BUYER HAD NO BASIS TO SUE, SINCE AGREEMENT WAS PREDICATED UPON A FORMAL CONTRACT
After a letter of intent to purchase a certain property was signed, the seller advised the buyer that the property had been sold to a third party.
Of course, the buyer and his broker later filed suit, in the Nassau County Supreme Court, alleging contract breach, “intentional, malicious and wrongful actions," "wrongful acts and infliction of emotional distress," and further seeking an award of attorneys' fees.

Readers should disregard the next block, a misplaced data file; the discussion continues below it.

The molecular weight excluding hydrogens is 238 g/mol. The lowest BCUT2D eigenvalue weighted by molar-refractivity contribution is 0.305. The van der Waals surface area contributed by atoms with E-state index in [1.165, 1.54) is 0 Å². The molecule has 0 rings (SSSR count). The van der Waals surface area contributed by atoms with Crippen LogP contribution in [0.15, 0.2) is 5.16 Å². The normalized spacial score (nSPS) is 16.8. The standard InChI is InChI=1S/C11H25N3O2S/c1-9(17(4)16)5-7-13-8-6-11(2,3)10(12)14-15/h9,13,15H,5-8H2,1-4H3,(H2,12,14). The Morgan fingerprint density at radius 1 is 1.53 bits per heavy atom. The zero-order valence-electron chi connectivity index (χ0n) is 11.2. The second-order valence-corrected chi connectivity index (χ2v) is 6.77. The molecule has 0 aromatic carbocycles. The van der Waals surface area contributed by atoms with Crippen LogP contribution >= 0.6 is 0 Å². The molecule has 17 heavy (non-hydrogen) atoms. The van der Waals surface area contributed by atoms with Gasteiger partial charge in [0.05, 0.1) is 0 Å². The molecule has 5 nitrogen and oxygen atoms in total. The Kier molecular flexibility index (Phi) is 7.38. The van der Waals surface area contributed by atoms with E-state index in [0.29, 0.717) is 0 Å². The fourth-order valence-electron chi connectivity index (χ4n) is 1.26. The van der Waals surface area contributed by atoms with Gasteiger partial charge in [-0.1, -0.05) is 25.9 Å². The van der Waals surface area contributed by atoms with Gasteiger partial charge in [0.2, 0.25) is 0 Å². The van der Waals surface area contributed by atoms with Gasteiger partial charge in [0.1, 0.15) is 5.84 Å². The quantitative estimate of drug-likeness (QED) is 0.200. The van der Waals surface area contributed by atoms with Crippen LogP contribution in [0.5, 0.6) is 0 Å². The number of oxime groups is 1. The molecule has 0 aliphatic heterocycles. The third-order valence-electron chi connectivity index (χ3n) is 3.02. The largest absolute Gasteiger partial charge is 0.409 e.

When the seller moved to dismiss the case, the judge declined that request. But on appeal, the Appellate Division, Second Department, was of the view the letter of intent was nothing more than an “agreement to agree” – which isn’t an agreement at all. In any event, the document provided that it wasn’t binding until such time as a formal contract was prepared and executed.
Since the buyer failed to present a cognizable cause of action under the circumstances, the AD2 reversed the underlying determination and dismissed the case.
Can we agree that was unnecessary?
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